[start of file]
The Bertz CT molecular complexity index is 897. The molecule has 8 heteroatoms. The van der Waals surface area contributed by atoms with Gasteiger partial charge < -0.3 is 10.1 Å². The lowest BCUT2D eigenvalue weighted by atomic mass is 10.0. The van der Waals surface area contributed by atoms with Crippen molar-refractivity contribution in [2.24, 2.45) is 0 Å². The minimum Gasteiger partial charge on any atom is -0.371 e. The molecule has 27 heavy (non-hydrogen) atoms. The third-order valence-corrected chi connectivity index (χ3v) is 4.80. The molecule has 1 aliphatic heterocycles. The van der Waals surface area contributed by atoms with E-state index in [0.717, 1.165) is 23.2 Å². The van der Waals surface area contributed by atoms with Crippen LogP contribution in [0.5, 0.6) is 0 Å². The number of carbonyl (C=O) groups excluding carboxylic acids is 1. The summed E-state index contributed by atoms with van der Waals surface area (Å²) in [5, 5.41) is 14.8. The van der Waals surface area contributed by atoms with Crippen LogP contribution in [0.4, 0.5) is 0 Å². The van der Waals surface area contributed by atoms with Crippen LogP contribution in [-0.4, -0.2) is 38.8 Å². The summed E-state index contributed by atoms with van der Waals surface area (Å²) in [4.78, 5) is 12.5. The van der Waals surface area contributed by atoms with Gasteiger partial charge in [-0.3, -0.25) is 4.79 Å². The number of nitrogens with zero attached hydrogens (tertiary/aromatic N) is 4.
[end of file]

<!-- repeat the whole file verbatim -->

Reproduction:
The Bertz CT molecular complexity index is 897. The molecule has 8 heteroatoms. The van der Waals surface area contributed by atoms with Gasteiger partial charge < -0.3 is 10.1 Å². The lowest BCUT2D eigenvalue weighted by atomic mass is 10.0. The van der Waals surface area contributed by atoms with Crippen molar-refractivity contribution in [2.24, 2.45) is 0 Å². The minimum Gasteiger partial charge on any atom is -0.371 e. The molecule has 27 heavy (non-hydrogen) atoms. The third-order valence-corrected chi connectivity index (χ3v) is 4.80. The molecule has 1 aliphatic heterocycles. The van der Waals surface area contributed by atoms with E-state index in [0.717, 1.165) is 23.2 Å². The van der Waals surface area contributed by atoms with Crippen LogP contribution in [0.5, 0.6) is 0 Å². The number of carbonyl (C=O) groups excluding carboxylic acids is 1. The summed E-state index contributed by atoms with van der Waals surface area (Å²) in [5, 5.41) is 14.8. The van der Waals surface area contributed by atoms with Crippen LogP contribution in [0.4, 0.5) is 0 Å². The van der Waals surface area contributed by atoms with Crippen LogP contribution in [-0.4, -0.2) is 38.8 Å². The summed E-state index contributed by atoms with van der Waals surface area (Å²) in [4.78, 5) is 12.5. The van der Waals surface area contributed by atoms with Gasteiger partial charge in [-0.3, -0.25) is 4.79 Å². The number of nitrogens with zero attached hydrogens (tertiary/aromatic N) is 4.